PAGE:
To be prepared get educated on the reality of policing, get and stay in top physical shape, learn to fight and build a strong warrior mindset. 

If you have these, this job will be the most amazing thing to experience in your life.

-For someone considering a career on the other side of police work, what advice can you lend to the people wanting to work in the 'ivory tower'?

The only thing I can say is do your time on the street (at least ten years) and never forget where you came from. I can understand why police officers change when they get promoted, hell; I changed when I became an officer. Their roles have changed but they always have to ask themselves, “Have I become that guy. That guy who I always called an Asshole when I worked the street?”.

I always ask myself if I am being fair with the civilians I deal with and if I am treating them properly. It takes a lot of will power to forget the last call and start on a clean slate with every person I meet.

The brass expects us to be fair, professional and exercise discretion when we deal with the public but the guys at the top seem to forget that they need to lead by example.

-Maybe it's not the same for everyone, but what are some techniques you've developed to 'decompress' from a traumatic experience?

The top decompression technique for me is exercise. I train hard, keep myself in good shape and keep trying to sharpen my skills. Being physically fit allows your body to handle the increased heart rate caused but stress and adrenaline. A high level of strength is also required to professionally deal with violent offenders, especially those offenders that are chemically addicted and / or have insanity issues.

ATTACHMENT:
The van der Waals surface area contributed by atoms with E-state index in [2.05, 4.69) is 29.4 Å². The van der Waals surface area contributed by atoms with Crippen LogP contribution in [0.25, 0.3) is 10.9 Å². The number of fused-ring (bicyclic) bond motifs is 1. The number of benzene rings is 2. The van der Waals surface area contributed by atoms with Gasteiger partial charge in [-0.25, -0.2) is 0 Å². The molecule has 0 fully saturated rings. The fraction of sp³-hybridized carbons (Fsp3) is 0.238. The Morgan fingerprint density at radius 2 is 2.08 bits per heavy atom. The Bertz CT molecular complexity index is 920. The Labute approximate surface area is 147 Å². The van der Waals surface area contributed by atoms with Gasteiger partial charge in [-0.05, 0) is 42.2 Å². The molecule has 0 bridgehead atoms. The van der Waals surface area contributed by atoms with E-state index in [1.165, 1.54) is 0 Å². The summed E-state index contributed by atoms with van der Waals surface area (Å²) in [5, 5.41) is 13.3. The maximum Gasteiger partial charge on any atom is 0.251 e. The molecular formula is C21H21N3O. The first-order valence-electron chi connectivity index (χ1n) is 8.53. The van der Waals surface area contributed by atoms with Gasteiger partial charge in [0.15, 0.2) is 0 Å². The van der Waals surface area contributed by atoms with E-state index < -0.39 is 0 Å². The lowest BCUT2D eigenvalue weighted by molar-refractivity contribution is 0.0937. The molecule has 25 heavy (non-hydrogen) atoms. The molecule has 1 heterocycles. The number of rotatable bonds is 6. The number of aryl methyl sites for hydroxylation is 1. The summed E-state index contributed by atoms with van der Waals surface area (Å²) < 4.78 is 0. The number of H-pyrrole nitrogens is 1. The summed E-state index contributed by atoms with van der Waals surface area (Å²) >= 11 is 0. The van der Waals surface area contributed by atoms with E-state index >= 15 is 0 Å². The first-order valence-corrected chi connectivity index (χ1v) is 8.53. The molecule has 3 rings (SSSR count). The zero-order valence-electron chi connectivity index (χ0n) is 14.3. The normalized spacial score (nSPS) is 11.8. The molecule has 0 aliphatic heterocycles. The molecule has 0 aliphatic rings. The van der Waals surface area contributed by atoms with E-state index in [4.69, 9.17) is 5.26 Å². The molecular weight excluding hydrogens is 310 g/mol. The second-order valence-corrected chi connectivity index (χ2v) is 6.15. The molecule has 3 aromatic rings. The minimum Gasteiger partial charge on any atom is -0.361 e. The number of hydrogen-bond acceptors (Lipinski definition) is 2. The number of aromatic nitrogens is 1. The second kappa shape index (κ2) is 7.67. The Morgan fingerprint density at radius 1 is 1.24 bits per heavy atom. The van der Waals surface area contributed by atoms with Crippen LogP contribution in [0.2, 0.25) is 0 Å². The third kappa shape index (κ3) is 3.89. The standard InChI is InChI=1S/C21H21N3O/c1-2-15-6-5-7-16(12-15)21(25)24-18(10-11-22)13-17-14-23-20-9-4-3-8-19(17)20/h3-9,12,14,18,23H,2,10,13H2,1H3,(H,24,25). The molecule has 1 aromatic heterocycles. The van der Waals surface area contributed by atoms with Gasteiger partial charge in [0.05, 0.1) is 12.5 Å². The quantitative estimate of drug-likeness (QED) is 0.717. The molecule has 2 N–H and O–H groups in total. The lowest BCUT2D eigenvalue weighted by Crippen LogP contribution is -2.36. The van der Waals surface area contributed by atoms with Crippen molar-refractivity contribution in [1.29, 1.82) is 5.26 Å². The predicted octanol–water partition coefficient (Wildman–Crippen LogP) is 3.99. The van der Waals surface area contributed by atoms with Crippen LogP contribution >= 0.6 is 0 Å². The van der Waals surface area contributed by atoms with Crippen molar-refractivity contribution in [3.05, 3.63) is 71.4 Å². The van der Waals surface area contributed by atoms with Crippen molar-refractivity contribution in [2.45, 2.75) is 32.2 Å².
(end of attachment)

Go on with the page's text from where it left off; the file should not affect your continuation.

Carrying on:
The next thing that I would recommend to anyone is write down your experiences, bleed the emotions out of your body that you have hidden away. I cannot explain what happens when you write, I can just tell you from personal experience that the hidden suffering that you carry leaves you.

I also work at building my warrior spirit; I am a follower of the Bushido philosophies, a set of rules that were developed by the Samurai’s hundred of years ago. I find that the closer I follow my moral compass the stronger I feel, but following the path of right and wrong is a hard one. It is defiantly easier to put your head in the sand, to brush things under that carpet but if you take a stand and fight for it, becoming stronger is the only out come. 

I know that choosing the right action is always harder to do but in the end it is the right action. When I breathe my last breath in this world I know that I have worked hard at doing what is right and have constructed healthy emotion boundaries with friends, enemies and family because I stood up for what was right.

-Have you changed at all since writing this book?

When I wrote The Wolf and The Sheepdog I had no intentions of publishing it, it was mere fate that it was published. Writing The Wolf and The Sheepdog unlocked a lot of hidden emotions that I did not know were chewing away at me, emotions that were stirring up waters inside of me that should have been calm. Because of writing this book, jotting down my personal inner most feelings and showing the raw side of my emotional being, I have walked away a healthier and happier person.